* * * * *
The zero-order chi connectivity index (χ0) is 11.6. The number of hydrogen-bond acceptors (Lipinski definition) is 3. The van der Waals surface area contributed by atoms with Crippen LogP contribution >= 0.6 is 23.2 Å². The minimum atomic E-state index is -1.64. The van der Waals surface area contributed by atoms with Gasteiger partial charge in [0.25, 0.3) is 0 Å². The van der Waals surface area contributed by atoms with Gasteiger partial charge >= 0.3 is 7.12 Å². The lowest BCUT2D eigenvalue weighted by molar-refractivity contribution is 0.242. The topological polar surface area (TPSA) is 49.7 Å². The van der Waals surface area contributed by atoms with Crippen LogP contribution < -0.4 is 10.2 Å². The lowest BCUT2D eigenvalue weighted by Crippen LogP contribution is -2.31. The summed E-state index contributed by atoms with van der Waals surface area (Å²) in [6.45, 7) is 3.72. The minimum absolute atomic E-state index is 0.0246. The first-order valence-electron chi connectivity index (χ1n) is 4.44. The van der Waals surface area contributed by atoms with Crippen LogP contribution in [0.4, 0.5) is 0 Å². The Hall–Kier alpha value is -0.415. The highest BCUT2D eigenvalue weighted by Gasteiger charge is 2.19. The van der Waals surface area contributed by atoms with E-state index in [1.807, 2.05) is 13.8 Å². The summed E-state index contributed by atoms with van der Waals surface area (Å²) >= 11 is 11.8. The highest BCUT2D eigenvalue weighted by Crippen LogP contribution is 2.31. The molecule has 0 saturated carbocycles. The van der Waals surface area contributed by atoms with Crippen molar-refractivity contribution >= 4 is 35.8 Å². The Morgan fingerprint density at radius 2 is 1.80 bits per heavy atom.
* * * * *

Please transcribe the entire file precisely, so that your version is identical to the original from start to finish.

The zero-order chi connectivity index (χ0) is 11.6. The number of hydrogen-bond acceptors (Lipinski definition) is 3. The van der Waals surface area contributed by atoms with Crippen LogP contribution >= 0.6 is 23.2 Å². The minimum atomic E-state index is -1.64. The van der Waals surface area contributed by atoms with Gasteiger partial charge in [0.25, 0.3) is 0 Å². The van der Waals surface area contributed by atoms with Gasteiger partial charge >= 0.3 is 7.12 Å². The lowest BCUT2D eigenvalue weighted by molar-refractivity contribution is 0.242. The topological polar surface area (TPSA) is 49.7 Å². The van der Waals surface area contributed by atoms with Crippen LogP contribution < -0.4 is 10.2 Å². The lowest BCUT2D eigenvalue weighted by Crippen LogP contribution is -2.31. The summed E-state index contributed by atoms with van der Waals surface area (Å²) in [6.45, 7) is 3.72. The minimum absolute atomic E-state index is 0.0246. The first-order valence-electron chi connectivity index (χ1n) is 4.44. The van der Waals surface area contributed by atoms with Crippen LogP contribution in [0.4, 0.5) is 0 Å². The Hall–Kier alpha value is -0.415. The highest BCUT2D eigenvalue weighted by Gasteiger charge is 2.19. The van der Waals surface area contributed by atoms with E-state index in [1.807, 2.05) is 13.8 Å². The summed E-state index contributed by atoms with van der Waals surface area (Å²) >= 11 is 11.8. The highest BCUT2D eigenvalue weighted by Crippen LogP contribution is 2.31. The molecule has 0 saturated carbocycles. The van der Waals surface area contributed by atoms with Crippen molar-refractivity contribution >= 4 is 35.8 Å². The Morgan fingerprint density at radius 2 is 1.80 bits per heavy atom.